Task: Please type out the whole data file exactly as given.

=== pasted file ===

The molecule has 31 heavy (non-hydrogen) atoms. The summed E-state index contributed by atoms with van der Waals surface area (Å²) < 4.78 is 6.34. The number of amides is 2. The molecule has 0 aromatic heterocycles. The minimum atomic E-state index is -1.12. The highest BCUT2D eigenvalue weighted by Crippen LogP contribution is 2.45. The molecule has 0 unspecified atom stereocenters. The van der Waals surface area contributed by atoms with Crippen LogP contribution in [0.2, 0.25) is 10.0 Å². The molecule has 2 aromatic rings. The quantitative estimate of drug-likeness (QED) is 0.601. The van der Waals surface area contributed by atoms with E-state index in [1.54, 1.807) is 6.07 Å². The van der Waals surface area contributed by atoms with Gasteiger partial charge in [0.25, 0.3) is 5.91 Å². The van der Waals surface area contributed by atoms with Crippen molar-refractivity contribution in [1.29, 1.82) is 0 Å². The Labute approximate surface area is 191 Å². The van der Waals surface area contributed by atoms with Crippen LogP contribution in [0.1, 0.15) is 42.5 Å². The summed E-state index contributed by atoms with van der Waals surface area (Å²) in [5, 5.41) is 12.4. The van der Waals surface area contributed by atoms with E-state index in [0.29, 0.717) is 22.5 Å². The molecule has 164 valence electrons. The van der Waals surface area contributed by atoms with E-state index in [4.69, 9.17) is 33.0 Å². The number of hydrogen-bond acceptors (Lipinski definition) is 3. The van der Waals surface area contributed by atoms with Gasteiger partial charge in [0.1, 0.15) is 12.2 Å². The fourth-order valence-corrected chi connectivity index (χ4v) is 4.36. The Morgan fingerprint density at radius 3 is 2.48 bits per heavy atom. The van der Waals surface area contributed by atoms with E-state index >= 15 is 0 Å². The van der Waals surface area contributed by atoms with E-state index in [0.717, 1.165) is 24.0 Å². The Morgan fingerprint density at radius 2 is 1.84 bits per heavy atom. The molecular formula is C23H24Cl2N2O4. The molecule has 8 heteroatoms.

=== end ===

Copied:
The molecule has 31 heavy (non-hydrogen) atoms. The summed E-state index contributed by atoms with van der Waals surface area (Å²) < 4.78 is 6.34. The number of amides is 2. The molecule has 0 aromatic heterocycles. The minimum atomic E-state index is -1.12. The highest BCUT2D eigenvalue weighted by Crippen LogP contribution is 2.45. The molecule has 0 unspecified atom stereocenters. The van der Waals surface area contributed by atoms with Crippen LogP contribution in [0.2, 0.25) is 10.0 Å². The molecule has 2 aromatic rings. The quantitative estimate of drug-likeness (QED) is 0.601. The van der Waals surface area contributed by atoms with E-state index in [1.54, 1.807) is 6.07 Å². The van der Waals surface area contributed by atoms with Gasteiger partial charge in [0.25, 0.3) is 5.91 Å². The van der Waals surface area contributed by atoms with Crippen molar-refractivity contribution in [1.29, 1.82) is 0 Å². The Labute approximate surface area is 191 Å². The van der Waals surface area contributed by atoms with Crippen LogP contribution in [0.1, 0.15) is 42.5 Å². The summed E-state index contributed by atoms with van der Waals surface area (Å²) in [5, 5.41) is 12.4. The van der Waals surface area contributed by atoms with E-state index in [0.29, 0.717) is 22.5 Å². The molecule has 164 valence electrons. The van der Waals surface area contributed by atoms with E-state index in [4.69, 9.17) is 33.0 Å². The number of hydrogen-bond acceptors (Lipinski definition) is 3. The van der Waals surface area contributed by atoms with Gasteiger partial charge in [0.1, 0.15) is 12.2 Å². The fourth-order valence-corrected chi connectivity index (χ4v) is 4.36. The Morgan fingerprint density at radius 3 is 2.48 bits per heavy atom. The van der Waals surface area contributed by atoms with E-state index >= 15 is 0 Å². The van der Waals surface area contributed by atoms with E-state index in [0.717, 1.165) is 24.0 Å². The Morgan fingerprint density at radius 2 is 1.84 bits per heavy atom. The molecular formula is C23H24Cl2N2O4. The molecule has 8 heteroatoms.